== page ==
Fortnite was tested with the replay feature. This is more of an esports title compared to the others, so much higher frame rates are expected. Medium settings at 1440p was able to reach a higher frame rate than the 165Hz refresh rate of the display, though epic settings at 1080p was close to this too. CS:GO is another esports title, either resolution at any setting level could reach average frame rates higher than the display’s refresh rate. This is a game where being able to disable optimus can offer a big performance gain, but unfortunately that’s not a feature that the G15 offers. Rainbow Six Siege also hits fairly high frame rates without issue. I’m not sure why the 1% lows at low and medium settings at 1440p were lower than the higher settings, but it’s not much of a difference. Anyway even max settings at 1440p can hit higher average FPS than the screen’s refresh rate. The Witcher 3 is an older game that I still test so that you can compare with my older videos.
More than 100 FPS was still possible even with 1440p ultra settings, so again no issues running this one at all, though low settings could push this closer to the 1440p screen’s refresh rate. Now let’s find out just how well the new 2021 model of the ASUS Zephyrus G15 compares against other gaming laptops, but use these results as a rough guide only, as they were tested at different times with different drivers. I’ve tested Battlefield 5 in campaign mode at ultra settings, and the G15 is highlighted in red. Compared to others, the performance isn’t terrible or anything, but I was expecting better from RTX 3080 graphics. It seems to be performing between 2070 Super and 2080 Super Max-Q options, probably a result of the GPU power limit.
As mentioned earlier, although it notes a 100 watt maximum I was seeing more like 90 watts, but this will of course depend on the workload and different games work differently. To be fair a higher end GPU like this may do better at 1440p, but unfortunately as we’ve only just recently gotten 1440p models this year I don’t have much other data to compare with yet. Shadow of the Tomb Raider was tested with the games benchmark tool with the highest setting preset.
The G15 was in a similar position when compared to the same selection of laptops. It’s reaching the same 98 FPS as the XMG Pro 17 just below it, the only other RTX 3080 gaming laptop that I’ve tested so far, though that one technically has higher power limit range and double the VRAM, granted there’s a CPU difference there with that one being Intel while the G15 is Ryzen based. Far Cry 5 was also tested with the games benchmark tool at max settings. This test tends to depend a bit more on processor performance compared to the last two games, but again the G15 is in the same position when compared with these other laptops. There’s nothing particularly remarkable to note here, the 1% lows are lower compared to all machines above despite the 8 core Ryzen processor, granted this is a lower powered HS chip so perhaps that’s a factor. I’ll check out power limits, thermals, and everything else in the upcoming full review video, so make sure you’re subscribed for that one. Now let’s check out the screen response time.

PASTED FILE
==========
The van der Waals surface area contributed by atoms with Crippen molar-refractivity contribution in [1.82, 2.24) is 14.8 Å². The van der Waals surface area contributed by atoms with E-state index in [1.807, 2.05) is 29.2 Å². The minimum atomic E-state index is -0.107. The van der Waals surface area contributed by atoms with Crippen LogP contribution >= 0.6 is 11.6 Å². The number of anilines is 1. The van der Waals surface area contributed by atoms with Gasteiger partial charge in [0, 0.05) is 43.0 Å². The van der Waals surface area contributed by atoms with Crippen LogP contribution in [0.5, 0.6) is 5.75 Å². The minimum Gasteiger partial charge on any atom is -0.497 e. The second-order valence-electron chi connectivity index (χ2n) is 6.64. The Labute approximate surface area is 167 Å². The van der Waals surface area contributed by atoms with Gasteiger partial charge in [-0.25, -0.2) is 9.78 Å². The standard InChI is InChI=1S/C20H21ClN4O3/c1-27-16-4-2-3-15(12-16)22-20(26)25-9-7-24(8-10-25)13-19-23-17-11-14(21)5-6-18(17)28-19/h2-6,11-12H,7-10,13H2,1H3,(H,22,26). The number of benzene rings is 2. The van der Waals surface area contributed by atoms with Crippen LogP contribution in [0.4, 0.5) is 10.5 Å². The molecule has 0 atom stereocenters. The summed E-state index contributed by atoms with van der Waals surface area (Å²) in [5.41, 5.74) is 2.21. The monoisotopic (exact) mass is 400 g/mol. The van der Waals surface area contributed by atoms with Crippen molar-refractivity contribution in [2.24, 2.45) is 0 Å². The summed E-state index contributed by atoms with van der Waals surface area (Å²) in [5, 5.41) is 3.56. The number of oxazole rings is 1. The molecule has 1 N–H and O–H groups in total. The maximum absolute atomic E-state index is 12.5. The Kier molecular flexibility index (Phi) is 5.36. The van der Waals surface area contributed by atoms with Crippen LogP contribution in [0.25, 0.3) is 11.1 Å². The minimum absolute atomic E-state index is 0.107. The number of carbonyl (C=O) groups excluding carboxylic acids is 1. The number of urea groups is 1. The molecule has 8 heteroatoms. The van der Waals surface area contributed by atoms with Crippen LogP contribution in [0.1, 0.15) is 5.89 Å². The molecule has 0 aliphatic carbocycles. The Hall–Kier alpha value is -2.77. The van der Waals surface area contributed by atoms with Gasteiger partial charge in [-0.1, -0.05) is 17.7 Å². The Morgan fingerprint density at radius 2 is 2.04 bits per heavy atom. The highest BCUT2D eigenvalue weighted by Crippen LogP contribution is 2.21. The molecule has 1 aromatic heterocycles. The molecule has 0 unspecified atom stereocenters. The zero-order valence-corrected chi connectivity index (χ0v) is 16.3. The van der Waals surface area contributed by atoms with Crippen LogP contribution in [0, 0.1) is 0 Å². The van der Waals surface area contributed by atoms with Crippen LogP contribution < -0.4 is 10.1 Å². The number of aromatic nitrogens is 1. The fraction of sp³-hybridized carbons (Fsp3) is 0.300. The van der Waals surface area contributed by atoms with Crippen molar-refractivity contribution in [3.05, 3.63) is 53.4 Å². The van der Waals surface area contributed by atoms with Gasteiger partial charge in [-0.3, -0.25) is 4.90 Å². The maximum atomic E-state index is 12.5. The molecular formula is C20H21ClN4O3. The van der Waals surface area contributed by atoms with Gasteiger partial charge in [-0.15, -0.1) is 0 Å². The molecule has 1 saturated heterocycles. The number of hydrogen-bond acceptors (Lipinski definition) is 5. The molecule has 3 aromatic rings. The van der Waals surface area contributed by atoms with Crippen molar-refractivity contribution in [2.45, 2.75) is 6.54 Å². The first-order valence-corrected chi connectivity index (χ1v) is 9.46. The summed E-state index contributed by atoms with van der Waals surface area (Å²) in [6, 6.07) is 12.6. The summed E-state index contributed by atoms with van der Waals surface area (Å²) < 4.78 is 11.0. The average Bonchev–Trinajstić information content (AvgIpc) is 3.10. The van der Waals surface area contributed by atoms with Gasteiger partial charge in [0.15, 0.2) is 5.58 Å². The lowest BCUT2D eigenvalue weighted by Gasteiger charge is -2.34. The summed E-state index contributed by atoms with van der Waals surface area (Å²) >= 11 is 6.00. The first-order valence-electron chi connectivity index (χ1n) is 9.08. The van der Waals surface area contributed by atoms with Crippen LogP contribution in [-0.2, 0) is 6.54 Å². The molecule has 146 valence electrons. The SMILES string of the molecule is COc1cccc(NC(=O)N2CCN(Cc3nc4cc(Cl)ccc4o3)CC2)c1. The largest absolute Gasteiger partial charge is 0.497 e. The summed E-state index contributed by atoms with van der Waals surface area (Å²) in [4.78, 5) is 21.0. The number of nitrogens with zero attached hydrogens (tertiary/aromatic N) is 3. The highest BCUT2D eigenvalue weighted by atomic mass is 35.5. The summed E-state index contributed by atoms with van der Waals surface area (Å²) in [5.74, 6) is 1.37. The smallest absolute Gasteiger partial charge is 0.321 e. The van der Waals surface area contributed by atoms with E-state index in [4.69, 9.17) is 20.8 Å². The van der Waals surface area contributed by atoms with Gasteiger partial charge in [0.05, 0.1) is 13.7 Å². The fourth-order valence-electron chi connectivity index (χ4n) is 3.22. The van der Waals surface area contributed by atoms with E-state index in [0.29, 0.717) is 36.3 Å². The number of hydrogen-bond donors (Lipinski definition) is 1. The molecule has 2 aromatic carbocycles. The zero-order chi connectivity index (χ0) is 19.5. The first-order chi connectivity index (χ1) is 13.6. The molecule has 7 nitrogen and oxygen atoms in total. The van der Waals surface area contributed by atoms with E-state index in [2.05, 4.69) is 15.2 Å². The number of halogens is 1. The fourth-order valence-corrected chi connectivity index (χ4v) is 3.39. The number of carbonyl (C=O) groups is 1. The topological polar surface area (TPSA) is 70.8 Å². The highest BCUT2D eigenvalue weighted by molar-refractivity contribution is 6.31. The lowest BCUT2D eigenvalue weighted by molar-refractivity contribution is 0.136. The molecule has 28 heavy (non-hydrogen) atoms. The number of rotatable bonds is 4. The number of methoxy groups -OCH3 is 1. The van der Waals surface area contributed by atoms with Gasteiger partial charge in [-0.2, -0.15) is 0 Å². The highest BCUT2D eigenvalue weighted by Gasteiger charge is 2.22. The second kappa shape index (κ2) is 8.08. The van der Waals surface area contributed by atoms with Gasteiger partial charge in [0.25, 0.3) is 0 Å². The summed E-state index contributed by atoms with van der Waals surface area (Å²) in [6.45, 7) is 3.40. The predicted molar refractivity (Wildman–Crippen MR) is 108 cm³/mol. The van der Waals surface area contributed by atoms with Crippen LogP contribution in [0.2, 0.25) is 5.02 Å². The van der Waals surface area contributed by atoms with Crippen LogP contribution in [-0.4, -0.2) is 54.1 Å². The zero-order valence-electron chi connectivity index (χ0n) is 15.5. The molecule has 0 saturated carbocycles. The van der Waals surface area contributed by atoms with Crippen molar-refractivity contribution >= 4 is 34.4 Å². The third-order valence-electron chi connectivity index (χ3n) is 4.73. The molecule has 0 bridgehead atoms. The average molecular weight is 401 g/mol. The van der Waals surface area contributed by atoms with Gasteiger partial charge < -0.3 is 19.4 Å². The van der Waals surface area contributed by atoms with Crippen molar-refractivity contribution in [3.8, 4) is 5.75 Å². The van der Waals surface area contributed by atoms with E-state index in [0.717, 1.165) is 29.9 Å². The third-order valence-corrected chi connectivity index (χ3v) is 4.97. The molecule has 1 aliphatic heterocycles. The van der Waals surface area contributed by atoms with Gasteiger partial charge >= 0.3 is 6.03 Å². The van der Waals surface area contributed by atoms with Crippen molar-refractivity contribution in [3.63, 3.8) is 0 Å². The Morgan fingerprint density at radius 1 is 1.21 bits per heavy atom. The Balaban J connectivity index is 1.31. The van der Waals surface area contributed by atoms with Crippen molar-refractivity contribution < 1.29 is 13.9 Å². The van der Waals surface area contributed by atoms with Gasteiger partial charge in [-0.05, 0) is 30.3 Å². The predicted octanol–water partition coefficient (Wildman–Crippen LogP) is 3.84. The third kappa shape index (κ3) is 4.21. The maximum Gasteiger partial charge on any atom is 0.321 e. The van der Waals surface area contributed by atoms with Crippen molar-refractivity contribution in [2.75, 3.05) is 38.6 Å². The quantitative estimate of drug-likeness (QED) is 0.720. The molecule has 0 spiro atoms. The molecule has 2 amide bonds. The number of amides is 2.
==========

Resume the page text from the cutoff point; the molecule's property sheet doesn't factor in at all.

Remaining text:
The G15 gives us the option of enabling or disabling panel overdrive through the ASUS Armoury Crate software, and this affects response time. Here’s how things look with panel overdrive enabled, which is the default. We’re looking at a 4.25ms average grey-to-grey response time, however there was some overshoot and undershoot to some transitions, but this is typical with overdrive modes. Even the longest transition time was below the 6.06ms target we’re after for transitions to occur within the refresh window. Here’s how things look if we instead manually turn overdrive mode off, the response time lowers to 7.23ms, but there’s no overshoot or undershoot now. There are links in the description if you need an explanation on these numbers. This is how both of these results compare against other gaming laptops. The overdrive enabled result is one of the best I’ve recorded ever, but also the best I’ve seen from these new 1440p 165Hz panels so far.
The gaming performance from this higher end G15 was pretty decent considering we could play pretty much all games at 1440p with good settings, but at the same time, I was expecting a little better from the RTX 3080 graphics. Some of this would of course simply be down to the lower power limits that are required to have this hardware in 2cm thin laptop like this, but also the inability of disabling optimus is also going to reduce performance. To be fair, using optimus does allow it to take advantage of FreeSync, but it still would be nice to have the option of disabling optimus if you did want that extra performance. There’s a lot more to test with the G15, so make sure you’re subscribed for the upcoming full review video. The plan is to have that cover pretty much basically everything, so make sure you let me know down in the comments what else you want to see covered.